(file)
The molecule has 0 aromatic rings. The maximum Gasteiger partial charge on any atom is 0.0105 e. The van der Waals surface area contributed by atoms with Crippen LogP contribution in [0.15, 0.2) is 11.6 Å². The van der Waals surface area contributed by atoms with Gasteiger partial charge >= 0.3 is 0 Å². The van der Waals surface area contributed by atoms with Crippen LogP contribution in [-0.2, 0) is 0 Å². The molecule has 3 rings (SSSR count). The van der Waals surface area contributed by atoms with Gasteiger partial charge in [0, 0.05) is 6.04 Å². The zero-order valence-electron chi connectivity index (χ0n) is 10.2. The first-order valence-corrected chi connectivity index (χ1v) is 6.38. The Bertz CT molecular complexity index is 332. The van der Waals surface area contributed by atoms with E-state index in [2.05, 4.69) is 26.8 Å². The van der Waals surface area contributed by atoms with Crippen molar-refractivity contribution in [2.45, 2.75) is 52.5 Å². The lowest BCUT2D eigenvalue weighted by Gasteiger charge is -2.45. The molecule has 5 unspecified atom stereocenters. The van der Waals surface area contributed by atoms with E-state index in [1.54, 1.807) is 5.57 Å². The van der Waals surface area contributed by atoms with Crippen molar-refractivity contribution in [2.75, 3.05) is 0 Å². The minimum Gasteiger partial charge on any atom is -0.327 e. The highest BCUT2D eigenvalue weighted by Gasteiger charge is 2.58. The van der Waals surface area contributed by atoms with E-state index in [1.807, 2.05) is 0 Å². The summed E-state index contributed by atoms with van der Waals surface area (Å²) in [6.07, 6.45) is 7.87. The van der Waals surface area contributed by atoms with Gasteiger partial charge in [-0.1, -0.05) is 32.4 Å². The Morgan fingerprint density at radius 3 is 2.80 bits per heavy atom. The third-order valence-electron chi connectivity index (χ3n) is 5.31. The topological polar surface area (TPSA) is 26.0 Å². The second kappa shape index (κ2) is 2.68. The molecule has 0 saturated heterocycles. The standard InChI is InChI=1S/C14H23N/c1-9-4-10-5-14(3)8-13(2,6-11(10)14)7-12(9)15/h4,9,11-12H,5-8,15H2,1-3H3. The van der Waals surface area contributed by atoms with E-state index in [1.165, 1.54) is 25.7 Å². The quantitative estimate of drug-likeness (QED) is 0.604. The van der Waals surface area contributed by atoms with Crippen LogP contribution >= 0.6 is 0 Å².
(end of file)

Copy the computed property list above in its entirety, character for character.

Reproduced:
The molecule has 0 aromatic rings. The maximum Gasteiger partial charge on any atom is 0.0105 e. The van der Waals surface area contributed by atoms with Crippen LogP contribution in [0.15, 0.2) is 11.6 Å². The van der Waals surface area contributed by atoms with Gasteiger partial charge >= 0.3 is 0 Å². The van der Waals surface area contributed by atoms with Crippen LogP contribution in [-0.2, 0) is 0 Å². The molecule has 3 rings (SSSR count). The van der Waals surface area contributed by atoms with Gasteiger partial charge in [0, 0.05) is 6.04 Å². The zero-order valence-electron chi connectivity index (χ0n) is 10.2. The first-order valence-corrected chi connectivity index (χ1v) is 6.38. The Bertz CT molecular complexity index is 332. The van der Waals surface area contributed by atoms with E-state index in [2.05, 4.69) is 26.8 Å². The van der Waals surface area contributed by atoms with Crippen molar-refractivity contribution in [2.45, 2.75) is 52.5 Å². The lowest BCUT2D eigenvalue weighted by Gasteiger charge is -2.45. The molecule has 5 unspecified atom stereocenters. The van der Waals surface area contributed by atoms with E-state index in [1.54, 1.807) is 5.57 Å². The van der Waals surface area contributed by atoms with Crippen molar-refractivity contribution in [2.75, 3.05) is 0 Å². The minimum Gasteiger partial charge on any atom is -0.327 e. The highest BCUT2D eigenvalue weighted by Gasteiger charge is 2.58. The van der Waals surface area contributed by atoms with E-state index in [1.807, 2.05) is 0 Å². The summed E-state index contributed by atoms with van der Waals surface area (Å²) in [6.07, 6.45) is 7.87. The van der Waals surface area contributed by atoms with Gasteiger partial charge in [-0.1, -0.05) is 32.4 Å². The Morgan fingerprint density at radius 3 is 2.80 bits per heavy atom. The third-order valence-electron chi connectivity index (χ3n) is 5.31. The topological polar surface area (TPSA) is 26.0 Å². The second kappa shape index (κ2) is 2.68. The molecule has 0 saturated heterocycles. The standard InChI is InChI=1S/C14H23N/c1-9-4-10-5-14(3)8-13(2,6-11(10)14)7-12(9)15/h4,9,11-12H,5-8,15H2,1-3H3. The van der Waals surface area contributed by atoms with E-state index in [1.165, 1.54) is 25.7 Å². The quantitative estimate of drug-likeness (QED) is 0.604. The van der Waals surface area contributed by atoms with Crippen LogP contribution >= 0.6 is 0 Å².